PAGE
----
Marine BioEnergy, Inc.
Giant Kelp (Macrocystis pyrifera) is one of the fastest growing producers of biomass. The open ocean is an immense, untapped region for collecting solar energy. Giant kelp does not grow naturally in the open ocean because kelp normally needs an attachment at about 10-20 meters of depth and also needs key nutrients that are available in deep ocean water or near shore but not at the surface in the open ocean. This concept proposes an economical system to provide a grid for attachment and access to nutrients, making it possible to farm kelp in the extensive regions of the open ocean.
If successful, this patented approach will grow kelp attached to large grids in the open ocean, each grid towed by inexpensive robotic submarines. These robotic submarines will keep each grid near the surface during the day to gather sunlight for photosynthesis. At night, the submarines will take the grids down to the deeper, cold water where the kelp can absorb nutrients that are not adequate in the warmer surface waters. These kelp farms will also be taken to deeper water during storms or to avoid passing ships. Every three months, the submarines will move the kelp farms to scheduled locations to rendezvous with harvesters.
Why grow giant kelp in the open ocean for fuel? Kelp
- does not compete with food production for land.
- will not harm environmentally-sensitive areas, such as deserts or marine reserves.
- does not use any fresh water, pesticides, or artificial fertilizers (using, instead, abundant nutrients in deep water).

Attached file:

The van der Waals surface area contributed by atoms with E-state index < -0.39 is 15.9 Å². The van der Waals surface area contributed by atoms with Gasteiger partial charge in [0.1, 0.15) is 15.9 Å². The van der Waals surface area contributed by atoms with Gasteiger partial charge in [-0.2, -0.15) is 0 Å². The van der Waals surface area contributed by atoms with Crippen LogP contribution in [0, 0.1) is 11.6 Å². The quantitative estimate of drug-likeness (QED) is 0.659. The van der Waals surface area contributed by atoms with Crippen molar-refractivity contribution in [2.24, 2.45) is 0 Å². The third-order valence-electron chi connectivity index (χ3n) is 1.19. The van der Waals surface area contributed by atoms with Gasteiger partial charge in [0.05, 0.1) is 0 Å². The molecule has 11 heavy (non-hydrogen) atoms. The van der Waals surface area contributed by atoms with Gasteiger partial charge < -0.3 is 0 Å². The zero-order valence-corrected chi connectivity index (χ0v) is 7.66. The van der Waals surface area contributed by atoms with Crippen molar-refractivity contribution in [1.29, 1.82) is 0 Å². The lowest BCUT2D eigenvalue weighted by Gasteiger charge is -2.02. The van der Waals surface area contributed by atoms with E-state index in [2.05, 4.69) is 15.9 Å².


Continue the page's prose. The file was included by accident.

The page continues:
- stores nutrients when they are available and uses them when needed.
- is relatively easy to process into drop-in fuels because it has no lignin and little cellulose.
- is one of the fastest-growing primary producers with elongation rates ~30 cm/day, and average photosynthetic efficiency in the range of 6-8%, much higher than terrestrial plant production at 1.8-2.2%.
- stores over 1 Watt/m2 (averaged 24/7/365) of sunlight as chemical energy (~2.8 kg ash-free, dry weight per m2-year) , as observed in natural beds.
- continues to grow year round especially if adequate nutrients are available, and the harvest is non-destructive so farms can be productive for years without replanting.
- near shore areas with natural upwelling of nutrients won’t produce enough biomass to make a significant impact on the nation’s energy needs.
- many natural kelp beds are in marine reserves, or in recreational or commercial areas.
- the production robotic submarines will be less expensive than one might expect because they will be made out of reinforced concrete and numerous subsystems are already available in production quantities (automated guidance & control, communications, batteries, pumps, sensors).
- most importantly, kelp grown in the open ocean can utilize massive open ocean areas to supply an energy feedstock sufficient for the projected peak world population at the current U.S. per capita rate of energy consumption of ~9500W/person.
The Pacific Ocean offshore of the Western U.S. represents an immense, untapped solar collecting area and, if this effort is successful, will be the first deployment region for the commercial farm systems. Fast-growing kelp produces biomass year round and could provide a transformational solution to the need for millions of tons of feedstock per year.